The Cambridge History of English and American Literature in 18 Volumes (1907–21).
Volume XIV. The Victorian Age, Part Two.

VIII. The Literature of Science

§ 36. J. S. Henslow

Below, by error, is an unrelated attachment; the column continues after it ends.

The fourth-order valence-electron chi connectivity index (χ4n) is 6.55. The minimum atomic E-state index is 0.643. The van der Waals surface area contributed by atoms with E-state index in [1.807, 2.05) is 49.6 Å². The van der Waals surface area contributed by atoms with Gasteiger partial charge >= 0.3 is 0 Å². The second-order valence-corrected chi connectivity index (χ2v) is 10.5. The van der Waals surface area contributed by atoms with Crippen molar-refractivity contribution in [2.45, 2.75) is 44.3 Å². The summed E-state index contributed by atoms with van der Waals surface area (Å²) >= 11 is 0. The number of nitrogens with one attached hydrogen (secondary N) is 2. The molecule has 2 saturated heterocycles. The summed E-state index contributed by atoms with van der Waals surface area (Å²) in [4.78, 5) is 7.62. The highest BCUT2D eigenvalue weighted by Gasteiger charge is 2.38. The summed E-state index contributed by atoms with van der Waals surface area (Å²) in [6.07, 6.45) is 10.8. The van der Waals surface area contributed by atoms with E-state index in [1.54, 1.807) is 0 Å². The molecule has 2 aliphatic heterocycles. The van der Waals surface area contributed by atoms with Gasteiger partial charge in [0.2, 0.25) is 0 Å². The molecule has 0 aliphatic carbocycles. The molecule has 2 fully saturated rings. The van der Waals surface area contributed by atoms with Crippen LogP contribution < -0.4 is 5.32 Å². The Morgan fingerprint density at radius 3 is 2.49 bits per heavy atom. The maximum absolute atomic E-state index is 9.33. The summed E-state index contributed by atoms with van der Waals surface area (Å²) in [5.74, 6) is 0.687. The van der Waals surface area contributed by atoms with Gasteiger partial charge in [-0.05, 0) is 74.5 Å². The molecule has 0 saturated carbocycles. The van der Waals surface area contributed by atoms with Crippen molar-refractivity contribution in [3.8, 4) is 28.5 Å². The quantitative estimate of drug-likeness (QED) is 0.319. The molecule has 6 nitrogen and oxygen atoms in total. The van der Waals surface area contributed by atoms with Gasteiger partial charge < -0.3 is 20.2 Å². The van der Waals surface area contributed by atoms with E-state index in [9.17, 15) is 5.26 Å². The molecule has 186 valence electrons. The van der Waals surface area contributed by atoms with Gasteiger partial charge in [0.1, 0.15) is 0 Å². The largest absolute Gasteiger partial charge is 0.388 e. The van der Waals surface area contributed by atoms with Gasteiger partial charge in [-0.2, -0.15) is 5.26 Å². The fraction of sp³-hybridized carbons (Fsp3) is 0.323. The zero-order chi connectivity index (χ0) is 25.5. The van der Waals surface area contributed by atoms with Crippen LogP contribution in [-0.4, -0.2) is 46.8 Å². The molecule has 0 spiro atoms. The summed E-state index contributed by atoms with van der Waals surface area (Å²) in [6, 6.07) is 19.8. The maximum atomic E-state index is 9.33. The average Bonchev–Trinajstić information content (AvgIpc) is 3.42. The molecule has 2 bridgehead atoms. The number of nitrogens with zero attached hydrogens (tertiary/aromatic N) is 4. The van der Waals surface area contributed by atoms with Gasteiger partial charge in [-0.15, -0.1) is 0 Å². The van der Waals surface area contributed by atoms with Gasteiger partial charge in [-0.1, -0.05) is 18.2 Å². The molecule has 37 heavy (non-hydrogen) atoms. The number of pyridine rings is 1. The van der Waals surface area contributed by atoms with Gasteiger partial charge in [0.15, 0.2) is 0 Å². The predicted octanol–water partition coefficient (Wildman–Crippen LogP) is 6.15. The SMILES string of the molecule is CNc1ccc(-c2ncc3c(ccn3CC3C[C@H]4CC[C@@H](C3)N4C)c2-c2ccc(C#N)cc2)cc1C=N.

At the beginning of the nineteenth century, men of science specialised less than now. Each branch of science was smaller, and more than one branch could be grasped and studied by the same observer. Among such men were J. S. Henslow and Adam Sedgwick, the prime movers in the founding of the Cambridge Philosophical society. Henslow, at first, devoted especial attention to conchology, entomology and geology. He was a professor of mineralogy at twenty-six, and with that power of quick change of chair, once more prevalent than now, he became professor of botany the following year. He was succeeded in the chair of mineralogy by Whewell, which recalls the fact that Whewell’s History of the Inductive Sciences, one of the well-known Bridgewater treatises, played a large part in the thought of our great-grandparents. Henslow was among the first to insist upon practical work in his botanical classes. His class dissected living plants, and investigated and recorded such structure as they could make out. He provided them with proper apparatus for dissections, and he saw that they studied the physiology and the minute anatomy of plants as well as external features.